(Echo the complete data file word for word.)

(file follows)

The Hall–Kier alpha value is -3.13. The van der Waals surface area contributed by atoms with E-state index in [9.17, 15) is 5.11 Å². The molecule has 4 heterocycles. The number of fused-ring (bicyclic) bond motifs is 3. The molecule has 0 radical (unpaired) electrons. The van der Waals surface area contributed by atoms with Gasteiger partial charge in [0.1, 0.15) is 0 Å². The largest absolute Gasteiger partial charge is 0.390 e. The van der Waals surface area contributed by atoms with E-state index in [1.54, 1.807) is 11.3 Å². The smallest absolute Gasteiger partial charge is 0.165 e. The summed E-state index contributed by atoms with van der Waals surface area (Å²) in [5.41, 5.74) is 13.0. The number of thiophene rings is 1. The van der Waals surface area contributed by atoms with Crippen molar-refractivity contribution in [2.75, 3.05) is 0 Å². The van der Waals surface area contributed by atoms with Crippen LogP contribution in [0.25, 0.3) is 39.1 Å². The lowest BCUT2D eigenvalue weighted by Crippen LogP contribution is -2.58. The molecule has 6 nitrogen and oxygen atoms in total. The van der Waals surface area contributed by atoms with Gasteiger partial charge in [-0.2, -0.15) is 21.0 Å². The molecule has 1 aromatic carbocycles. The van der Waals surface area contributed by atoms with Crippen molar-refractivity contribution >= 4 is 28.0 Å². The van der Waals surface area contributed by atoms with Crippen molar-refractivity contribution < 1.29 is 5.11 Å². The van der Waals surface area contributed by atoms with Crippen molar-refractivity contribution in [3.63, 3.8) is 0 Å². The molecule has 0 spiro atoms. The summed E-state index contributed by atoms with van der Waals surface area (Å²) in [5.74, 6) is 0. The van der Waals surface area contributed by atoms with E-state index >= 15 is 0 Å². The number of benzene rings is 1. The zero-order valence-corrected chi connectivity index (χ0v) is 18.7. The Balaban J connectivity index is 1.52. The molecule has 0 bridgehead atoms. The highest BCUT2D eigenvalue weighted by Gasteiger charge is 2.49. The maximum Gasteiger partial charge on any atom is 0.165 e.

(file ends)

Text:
The Hall–Kier alpha value is -3.13. The van der Waals surface area contributed by atoms with E-state index in [9.17, 15) is 5.11 Å². The molecule has 4 heterocycles. The number of fused-ring (bicyclic) bond motifs is 3. The molecule has 0 radical (unpaired) electrons. The van der Waals surface area contributed by atoms with Gasteiger partial charge in [0.1, 0.15) is 0 Å². The largest absolute Gasteiger partial charge is 0.390 e. The van der Waals surface area contributed by atoms with E-state index in [1.54, 1.807) is 11.3 Å². The smallest absolute Gasteiger partial charge is 0.165 e. The summed E-state index contributed by atoms with van der Waals surface area (Å²) in [5.41, 5.74) is 13.0. The number of thiophene rings is 1. The van der Waals surface area contributed by atoms with Crippen molar-refractivity contribution in [2.75, 3.05) is 0 Å². The van der Waals surface area contributed by atoms with Crippen LogP contribution in [0.25, 0.3) is 39.1 Å². The lowest BCUT2D eigenvalue weighted by Crippen LogP contribution is -2.58. The molecule has 6 nitrogen and oxygen atoms in total. The van der Waals surface area contributed by atoms with Gasteiger partial charge in [-0.2, -0.15) is 21.0 Å². The molecule has 1 aromatic carbocycles. The van der Waals surface area contributed by atoms with Crippen molar-refractivity contribution >= 4 is 28.0 Å². The van der Waals surface area contributed by atoms with Crippen molar-refractivity contribution < 1.29 is 5.11 Å². The van der Waals surface area contributed by atoms with Crippen molar-refractivity contribution in [3.63, 3.8) is 0 Å². The molecule has 0 spiro atoms. The summed E-state index contributed by atoms with van der Waals surface area (Å²) in [5.74, 6) is 0. The van der Waals surface area contributed by atoms with E-state index >= 15 is 0 Å². The number of benzene rings is 1. The zero-order valence-corrected chi connectivity index (χ0v) is 18.7. The Balaban J connectivity index is 1.52. The molecule has 0 bridgehead atoms. The highest BCUT2D eigenvalue weighted by Gasteiger charge is 2.49. The maximum Gasteiger partial charge on any atom is 0.165 e.